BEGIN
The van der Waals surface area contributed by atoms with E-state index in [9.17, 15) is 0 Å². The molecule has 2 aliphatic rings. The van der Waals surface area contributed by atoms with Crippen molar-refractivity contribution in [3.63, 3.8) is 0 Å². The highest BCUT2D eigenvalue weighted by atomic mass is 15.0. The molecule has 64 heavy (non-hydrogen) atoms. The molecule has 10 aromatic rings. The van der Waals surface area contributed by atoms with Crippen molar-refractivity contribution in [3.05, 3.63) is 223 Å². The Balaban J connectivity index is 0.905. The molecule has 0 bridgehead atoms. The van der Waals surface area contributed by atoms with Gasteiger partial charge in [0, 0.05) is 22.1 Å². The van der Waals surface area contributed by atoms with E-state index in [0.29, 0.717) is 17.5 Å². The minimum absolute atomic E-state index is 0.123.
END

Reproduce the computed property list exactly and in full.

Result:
The van der Waals surface area contributed by atoms with E-state index in [9.17, 15) is 0 Å². The molecule has 2 aliphatic rings. The van der Waals surface area contributed by atoms with Crippen molar-refractivity contribution in [3.63, 3.8) is 0 Å². The highest BCUT2D eigenvalue weighted by atomic mass is 15.0. The molecule has 64 heavy (non-hydrogen) atoms. The molecule has 10 aromatic rings. The van der Waals surface area contributed by atoms with Crippen molar-refractivity contribution in [3.05, 3.63) is 223 Å². The Balaban J connectivity index is 0.905. The molecule has 0 bridgehead atoms. The van der Waals surface area contributed by atoms with Gasteiger partial charge in [0, 0.05) is 22.1 Å². The van der Waals surface area contributed by atoms with E-state index in [0.29, 0.717) is 17.5 Å². The minimum absolute atomic E-state index is 0.123.